When it comes to making a will about how you wish your estate and affairs to be handled after you die, appointing an executor is one of the most crucial decisions you’ll make. This is because the person appointed as executor is the one entrusted with ensuring your wishes are carried out as you expressed them in the will.
An executor carries a fiduciary duty to act in the best interests of the estate at all times. For this reason, the person you name as executor must be trusted, responsible and respectful of the instructions in your will.
It should be noted you may appoint more than one person as an executor. Where there are multiple executors, they must jointly exercise their powers, meaning cooperation and consultation is essential in administering the will. Note that the Supreme Court of Queensland will only grant probate (a court document recognising the authority of a person to deal with a deceased’s estate) to a maximum of four people at any one time.
What are the key obligations of an executor?
The responsibilities of an executor in Queensland are set out in the Succession Act 1981 (Qld) (“the Act”). These include collecting and attending to the deceased’s real and personal estate; providing a full inventory of the estate as well as an account of how they have administered the estate when required by the court; deliver up the Grant of Probate or the Letters of Administration, when required by the court; distribute the deceased’s estate as soon as practical after ensuring any debts, taxes or other liabilities are paid; and pay interest on any general legacies in the will.
In many cases an executor will also be responsible for organising the deceased’s funeral; locating the will and advising the beneficiaries of their entitlements; obtaining valuations of the deceased’s assets; confirming insurance of assets; preparing tax returns and financial statements; transferring or selling assets: and defending the estate if someone commences legal action to recover against it.
Who should be appointed as an executor?
Because an executor needs to be a trusted person who understands your wishes and has a fiduciary duty to always act in your best interests, it’s common for people to appoint a close family member as executor of their will.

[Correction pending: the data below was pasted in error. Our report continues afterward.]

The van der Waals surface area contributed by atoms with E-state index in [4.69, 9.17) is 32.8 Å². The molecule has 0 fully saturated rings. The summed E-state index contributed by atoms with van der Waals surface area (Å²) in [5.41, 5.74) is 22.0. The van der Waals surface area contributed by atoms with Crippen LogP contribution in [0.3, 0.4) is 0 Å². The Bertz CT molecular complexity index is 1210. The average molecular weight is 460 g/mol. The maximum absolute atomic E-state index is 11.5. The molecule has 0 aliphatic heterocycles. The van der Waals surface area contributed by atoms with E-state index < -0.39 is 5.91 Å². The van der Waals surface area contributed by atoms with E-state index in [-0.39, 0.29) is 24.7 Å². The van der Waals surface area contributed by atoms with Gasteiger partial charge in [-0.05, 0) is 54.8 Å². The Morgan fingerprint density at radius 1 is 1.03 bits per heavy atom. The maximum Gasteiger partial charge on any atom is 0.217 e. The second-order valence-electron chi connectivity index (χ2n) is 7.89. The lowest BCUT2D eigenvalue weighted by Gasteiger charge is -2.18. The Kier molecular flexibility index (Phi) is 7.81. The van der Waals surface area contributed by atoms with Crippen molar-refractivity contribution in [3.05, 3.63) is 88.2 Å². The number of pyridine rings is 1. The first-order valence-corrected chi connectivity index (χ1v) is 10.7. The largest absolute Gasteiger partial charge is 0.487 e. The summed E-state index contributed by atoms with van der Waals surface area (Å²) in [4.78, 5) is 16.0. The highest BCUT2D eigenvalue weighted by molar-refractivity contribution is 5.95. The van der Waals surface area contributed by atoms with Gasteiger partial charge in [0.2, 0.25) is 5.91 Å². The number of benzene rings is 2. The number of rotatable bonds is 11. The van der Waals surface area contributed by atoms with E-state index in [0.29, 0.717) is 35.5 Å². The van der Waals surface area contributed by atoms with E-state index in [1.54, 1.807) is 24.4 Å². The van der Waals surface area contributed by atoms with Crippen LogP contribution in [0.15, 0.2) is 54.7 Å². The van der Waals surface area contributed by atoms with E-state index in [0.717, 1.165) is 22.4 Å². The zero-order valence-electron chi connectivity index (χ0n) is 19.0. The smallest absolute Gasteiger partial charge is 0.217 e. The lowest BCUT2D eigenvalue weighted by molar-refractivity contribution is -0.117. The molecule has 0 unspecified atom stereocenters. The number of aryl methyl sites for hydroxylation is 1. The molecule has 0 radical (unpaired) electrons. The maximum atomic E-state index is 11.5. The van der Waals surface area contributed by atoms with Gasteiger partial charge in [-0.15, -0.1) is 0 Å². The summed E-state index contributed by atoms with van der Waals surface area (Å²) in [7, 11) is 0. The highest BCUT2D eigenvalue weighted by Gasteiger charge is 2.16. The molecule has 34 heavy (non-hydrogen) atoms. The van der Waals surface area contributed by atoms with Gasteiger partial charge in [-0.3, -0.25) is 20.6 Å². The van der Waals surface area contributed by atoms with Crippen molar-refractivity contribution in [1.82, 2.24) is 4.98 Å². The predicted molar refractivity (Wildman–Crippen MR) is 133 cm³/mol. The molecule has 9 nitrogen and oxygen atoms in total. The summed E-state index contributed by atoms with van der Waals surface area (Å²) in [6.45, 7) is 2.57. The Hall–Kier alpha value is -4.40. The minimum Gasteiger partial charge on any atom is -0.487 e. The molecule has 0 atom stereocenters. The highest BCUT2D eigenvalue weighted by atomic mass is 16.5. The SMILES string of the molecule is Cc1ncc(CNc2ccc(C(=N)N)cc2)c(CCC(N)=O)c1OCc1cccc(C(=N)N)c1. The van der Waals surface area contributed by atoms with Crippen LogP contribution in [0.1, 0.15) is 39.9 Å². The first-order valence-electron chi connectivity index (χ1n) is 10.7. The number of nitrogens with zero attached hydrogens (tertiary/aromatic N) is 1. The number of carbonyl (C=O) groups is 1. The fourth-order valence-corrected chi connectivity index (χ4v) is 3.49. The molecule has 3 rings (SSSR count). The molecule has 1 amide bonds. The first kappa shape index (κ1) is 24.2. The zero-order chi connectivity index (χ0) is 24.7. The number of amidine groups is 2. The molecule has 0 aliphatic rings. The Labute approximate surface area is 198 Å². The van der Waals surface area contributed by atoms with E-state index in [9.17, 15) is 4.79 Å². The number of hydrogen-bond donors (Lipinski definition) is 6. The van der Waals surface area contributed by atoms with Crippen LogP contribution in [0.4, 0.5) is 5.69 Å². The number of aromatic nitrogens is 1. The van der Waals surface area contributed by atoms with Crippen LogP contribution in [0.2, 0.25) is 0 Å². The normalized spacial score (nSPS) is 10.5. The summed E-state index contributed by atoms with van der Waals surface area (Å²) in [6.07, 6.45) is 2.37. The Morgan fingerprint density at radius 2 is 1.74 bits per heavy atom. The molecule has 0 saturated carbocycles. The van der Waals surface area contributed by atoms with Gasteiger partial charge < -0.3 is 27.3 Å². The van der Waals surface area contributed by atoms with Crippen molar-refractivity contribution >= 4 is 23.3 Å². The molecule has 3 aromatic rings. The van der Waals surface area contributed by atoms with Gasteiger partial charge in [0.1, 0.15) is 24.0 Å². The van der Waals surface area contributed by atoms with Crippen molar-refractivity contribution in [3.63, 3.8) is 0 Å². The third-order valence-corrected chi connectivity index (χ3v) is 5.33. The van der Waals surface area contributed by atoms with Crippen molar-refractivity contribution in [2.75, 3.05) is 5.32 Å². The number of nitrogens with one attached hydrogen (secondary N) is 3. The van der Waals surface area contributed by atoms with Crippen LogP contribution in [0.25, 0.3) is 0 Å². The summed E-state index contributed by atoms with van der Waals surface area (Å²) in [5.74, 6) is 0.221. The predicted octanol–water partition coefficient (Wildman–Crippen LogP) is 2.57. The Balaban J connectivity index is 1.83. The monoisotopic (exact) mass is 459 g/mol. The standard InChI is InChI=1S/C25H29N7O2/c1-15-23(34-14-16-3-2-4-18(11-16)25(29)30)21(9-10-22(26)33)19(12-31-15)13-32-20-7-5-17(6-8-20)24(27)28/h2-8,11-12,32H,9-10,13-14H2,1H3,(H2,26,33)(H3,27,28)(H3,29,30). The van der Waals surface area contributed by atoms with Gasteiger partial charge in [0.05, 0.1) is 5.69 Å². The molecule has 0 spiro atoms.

This is perfectly rational provided that the family member can carry out all the tasks required of an executor at a time when they will be experiencing grief and stress at the loss of the testator (the will-maker). Problems also sometimes arise when other members who are beneficiaries of the will have objections to a particular family member being appointed as executor. For this reason, many people appoint an independent person as their executor. Often this person will be someone they have had dealings with for many years, such as a trusted legal representative or financial planner.
Other important things to consider is that your executor is:
- An effective communicator, given they need to liaise with a wide range of people to administer the will;
- a neutral actor who always acts in the best interests of the will-maker and does not seek to gain profit or advantage from their position as executor;
- someone likely to outlive you; many people appoint a successor to the executor in case the latter dies before the person who made the will.
It’s also important that as the testator, you provide the executor with any information they may need to carry out their role after your death. This might include internet or other security passwords, and details of medical, financial and insurance policies.
The liability of an executor
If there are problems with the administration of your estates such as inadequate insurance or a change in the status of items to be distributed from the estate, it’s important to understand that an executor may be held personally liable.
If a person such as a beneficiary is aggrieved by the executor’s neglect of their statutory duties, that person may apply to the court for orders against the executor. The court can make an order for damages, for example, or for the executor to pay interest on money they have been in control of, as well as the costs of the aggrieved person’s application.
Even if an executor dies, their personal liability – passed to their personal representative/s – continues if it can be shown they wasted any property of the estate or converted any part of the estate to their own use.
There are legal protections for executors in section 44 of the Act where executors begin to distribute the estate, such as for maintenance and support of the deceased’s dependent spouse or child.
An executor is also protected against claims regarding the distribution of the estate if the distribution was properly made under the terms of the will; it was made no earlier than six months after the deceased’s death and the executor did not receive notice of an application (or intended application) against the estate; or, if notice of an application was received no earlier than nine months after the deceased’s death (unless the executor received written notice that the application had commenced in court).
Consult experienced legal professionals
Big Law helps people clarify the issues around appointing an executor every day. Our team has the experience and expertise to guide you through each step of the process to ensure you make an informed choice and avoid the problems that can beset estate administration. Contact our Strathpine lawyers by phone (1800 431 592 or email at [email protected] to schedule an appointment today.